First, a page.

In the video game, pigs have taken eggs from a bird’s nest. You use a slingshot to hurl birds in a suicide mission to try to take out the pigs.
With a reported 300 million downloads, Angry Birds has become so mainstream culturally that you can buy stuffed animals bearing the likeness of these cartoon birds and pigs made famous by a game that originally was available only on smartphones.
Earlier this year, a new video game in the style of Angry Birds and similar phone applications was launched. Smuggle Truck, which is set in the desert, puts the game player in the role of a pickup truck driver crossing a “fictional border” though desert wasteland and through tunnels without losing the immigrants in the back of the bouncing vehicle. Along the way, the immigrants fall out and are apparently killed.
“Oh, they’re all dead,” a grown man whines while playing the game in a video posted on the Smuggle Truck website.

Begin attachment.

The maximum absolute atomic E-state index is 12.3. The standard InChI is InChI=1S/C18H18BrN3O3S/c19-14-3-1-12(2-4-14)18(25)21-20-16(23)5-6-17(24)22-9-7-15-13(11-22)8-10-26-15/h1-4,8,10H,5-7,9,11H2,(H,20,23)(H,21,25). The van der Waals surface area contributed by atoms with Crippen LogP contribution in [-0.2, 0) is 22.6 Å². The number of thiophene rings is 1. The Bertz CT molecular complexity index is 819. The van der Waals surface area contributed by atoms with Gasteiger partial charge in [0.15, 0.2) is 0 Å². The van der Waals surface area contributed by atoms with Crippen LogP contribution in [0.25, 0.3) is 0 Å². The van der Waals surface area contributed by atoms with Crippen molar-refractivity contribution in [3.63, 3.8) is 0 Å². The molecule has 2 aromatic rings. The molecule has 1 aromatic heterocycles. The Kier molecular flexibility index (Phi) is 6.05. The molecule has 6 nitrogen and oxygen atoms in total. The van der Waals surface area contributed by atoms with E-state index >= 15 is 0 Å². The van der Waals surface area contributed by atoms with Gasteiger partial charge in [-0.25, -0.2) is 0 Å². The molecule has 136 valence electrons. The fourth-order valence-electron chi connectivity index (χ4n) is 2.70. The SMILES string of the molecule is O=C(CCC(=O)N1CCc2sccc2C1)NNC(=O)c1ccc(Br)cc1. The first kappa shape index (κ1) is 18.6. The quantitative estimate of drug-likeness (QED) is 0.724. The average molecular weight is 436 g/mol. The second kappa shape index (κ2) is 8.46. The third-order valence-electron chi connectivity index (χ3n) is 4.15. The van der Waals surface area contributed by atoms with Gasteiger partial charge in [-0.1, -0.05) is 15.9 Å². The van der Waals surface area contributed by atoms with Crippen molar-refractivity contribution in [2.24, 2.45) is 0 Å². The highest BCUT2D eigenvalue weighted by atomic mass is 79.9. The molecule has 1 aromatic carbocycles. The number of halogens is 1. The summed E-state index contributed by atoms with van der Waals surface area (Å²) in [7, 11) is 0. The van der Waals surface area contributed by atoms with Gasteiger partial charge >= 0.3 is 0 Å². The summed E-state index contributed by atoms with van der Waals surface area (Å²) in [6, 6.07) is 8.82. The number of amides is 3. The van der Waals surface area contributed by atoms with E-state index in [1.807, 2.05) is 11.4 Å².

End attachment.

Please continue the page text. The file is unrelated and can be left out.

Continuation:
At the risk of sounding preachy, I have to wonder what this game says about us as a society. What does it take to entertain us? Are we supposed to laugh with our kids about a cartoon immigrant falling out of a truck and dying?
The game’s makers have characterized the game as being a social commentary on our current immigration situation. They explain that after watching a friend’s immigration attempts, they figured it would be easier to be smuggled into the U.S.
This prompted the game. Somehow, I just don’t find smuggling humans amusing enough to be quality entertainment.
Apparently neither did Apple. The game was rejected by Apple when submitted for approval to be sold for the iPhones and iPads. Now if only other operating system providers such as Android will do the same.
Smuggling is so prevalent that Texas has mounted its Texas Hold ‘Em campaign to warn American drivers. Groups such as Truckers Against Trafficking have highlighted good things truckers have done to combat trafficking and smuggling of prostitutes, many of whom are under 18.
I’m sure no one laughed when reading real-life stories about smuggling. Click here, here and here to read about three such stories.
In May, Mexican authorities stopped trucks carrying 513 illegal immigrants headed to the U.S. from as far away as Guatemala, Central America and Asia.
I won’t be downloading Smuggle Trucks.